Photo: Ecuadorian delegates Daniela Sanchez, Dawin Villacis, Luis Tapia and Manuel Ronquillo with Danielle Klotz, second from the right, connect at Mennonite World Conference. Photo by Laurie Oswald Robinson
The editorial team for Anabaptist Witness (a journal and interactive website) is helping to dispel the stereotype that young Anabaptists aren’t interested in mission.
“The younger generations do have a critique about some of the conquest overtones of mission in the past,” said Jamie Pitts, co-editor of Anabaptist Witness. “But that doesn’t mean they aren’t attracted by today’s more holistic mission practices.”
Shaping a positive missiology for the 21st century is valued by young Anabaptists, as was evident during their sharing at the Mennonite World Conference gathering in July in Harrisburg, Pa.
Marc Pasques, who claims both Spain and Australia as home, and Rodrigo Pedroza, from Mexico, shared their reflections on Matthew 10:7-8.
Pasques and Pedroza said, “We need to change from a theology of seats to a theology of The Way. … This is a way of life in ethics and practice, here and now. We need to look to Jesus who moved on the periphery where pain is present and hope grows. This is where revival comes. This is the love that is modeled by the One who gave us the commandment to love.”
“This kind of thoughtful and faithful commitment to mission is not a surprise to the staff of Mennonite Mission Network,” said Jamie Ross, co-editor of Anabaptist Witness. “Our international staff are building relationships with young Anabaptists around the world, and are partners in many of the exciting ministries they are leading.”
Mission Network, Mennonite Church Canada, and Anabaptist Mennonite Biblical Seminary (AMBS) came together to give birth to Anabaptist Witness in October 2014. It is the successor to Mission Focus, an academic journal focused on Mennonites and others in mission that ended its 42-year run in 2013.Jamie Pitts, assistant professor of Anabaptist studies at AMBS, serves with co-editor Jamie Ross, international mission staff at Mission Network. They are joined by web editor Gregory Rabus, serving with Mennonite Church Canada alongside a multicultural and multinational editorial committee.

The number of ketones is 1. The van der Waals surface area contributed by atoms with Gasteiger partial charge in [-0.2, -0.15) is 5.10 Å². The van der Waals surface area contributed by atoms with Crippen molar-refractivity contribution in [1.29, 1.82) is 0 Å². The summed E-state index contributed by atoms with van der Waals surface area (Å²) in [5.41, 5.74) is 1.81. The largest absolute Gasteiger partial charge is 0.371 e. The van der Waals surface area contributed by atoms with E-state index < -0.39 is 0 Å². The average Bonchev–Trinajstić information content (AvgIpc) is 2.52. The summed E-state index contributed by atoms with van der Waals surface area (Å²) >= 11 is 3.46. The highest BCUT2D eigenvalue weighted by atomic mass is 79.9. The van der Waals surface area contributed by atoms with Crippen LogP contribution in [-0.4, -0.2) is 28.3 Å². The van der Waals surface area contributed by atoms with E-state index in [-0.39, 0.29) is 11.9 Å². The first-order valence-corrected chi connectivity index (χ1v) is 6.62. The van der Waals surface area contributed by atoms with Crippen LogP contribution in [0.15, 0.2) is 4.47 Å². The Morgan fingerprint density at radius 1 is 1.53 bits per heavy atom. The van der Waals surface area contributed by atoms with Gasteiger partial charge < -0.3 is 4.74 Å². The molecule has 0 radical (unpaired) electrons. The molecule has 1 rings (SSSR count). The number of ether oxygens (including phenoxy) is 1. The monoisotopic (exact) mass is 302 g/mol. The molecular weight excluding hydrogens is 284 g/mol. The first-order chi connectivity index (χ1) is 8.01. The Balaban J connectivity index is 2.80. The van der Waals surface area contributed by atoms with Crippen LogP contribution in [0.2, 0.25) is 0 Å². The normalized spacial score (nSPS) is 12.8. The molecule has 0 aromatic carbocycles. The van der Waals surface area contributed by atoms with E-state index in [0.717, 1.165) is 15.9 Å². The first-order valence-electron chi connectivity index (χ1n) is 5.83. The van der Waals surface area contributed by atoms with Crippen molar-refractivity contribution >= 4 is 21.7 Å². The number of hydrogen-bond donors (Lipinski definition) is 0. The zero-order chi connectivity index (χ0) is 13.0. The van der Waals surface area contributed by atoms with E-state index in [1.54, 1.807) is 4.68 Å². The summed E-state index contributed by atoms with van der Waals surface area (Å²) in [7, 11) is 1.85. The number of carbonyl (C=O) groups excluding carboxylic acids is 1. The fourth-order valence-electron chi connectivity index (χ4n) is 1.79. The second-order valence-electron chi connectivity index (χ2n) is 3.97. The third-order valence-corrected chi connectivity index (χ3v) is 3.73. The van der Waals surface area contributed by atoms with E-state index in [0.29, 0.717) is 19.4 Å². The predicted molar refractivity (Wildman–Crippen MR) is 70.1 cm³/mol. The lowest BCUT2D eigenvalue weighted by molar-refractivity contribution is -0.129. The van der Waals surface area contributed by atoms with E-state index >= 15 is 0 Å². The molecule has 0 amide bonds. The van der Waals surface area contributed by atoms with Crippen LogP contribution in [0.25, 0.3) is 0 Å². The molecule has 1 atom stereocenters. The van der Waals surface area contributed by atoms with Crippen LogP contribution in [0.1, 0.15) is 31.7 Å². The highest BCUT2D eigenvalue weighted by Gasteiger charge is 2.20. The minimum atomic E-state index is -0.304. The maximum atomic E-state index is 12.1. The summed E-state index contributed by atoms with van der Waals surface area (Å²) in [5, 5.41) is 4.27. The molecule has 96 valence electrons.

“Anabaptist Witness provides young adults with a safe and accessible platform—a platform that feels natural to them because of their comfort with the Internet,” said Rabus, of Backnag, Germany. “It helps them explore issues of Anabaptism with people of all ages. It is a very heterogeneous conversation.”
The conversation includes everything from academic articles to artwork, reflections to recipes, poetry to best practices, all accessed from AnabaptistWitness.org. It allows people across generations and from different Anabaptist perspectives to engage and challenge one another in the spirit of understanding God’s mission.
Add multinational reach to the multidimensional substance, and the forum grows. “Since we hit our stride in April of this year, we’ve averaged 1,500 to 2,000 website sessions per month,” Ross said. “And since our 2014 launch, individuals from 136 countries have engaged the website and content.”
Returning to the words of Rodrigo Pedroza, “As we wait for our Lord to fulfill his kingdom, it is our task to continue healing, reconciling and transforming. The good news needs to be proclaimed and understood in each context of human need,” he said.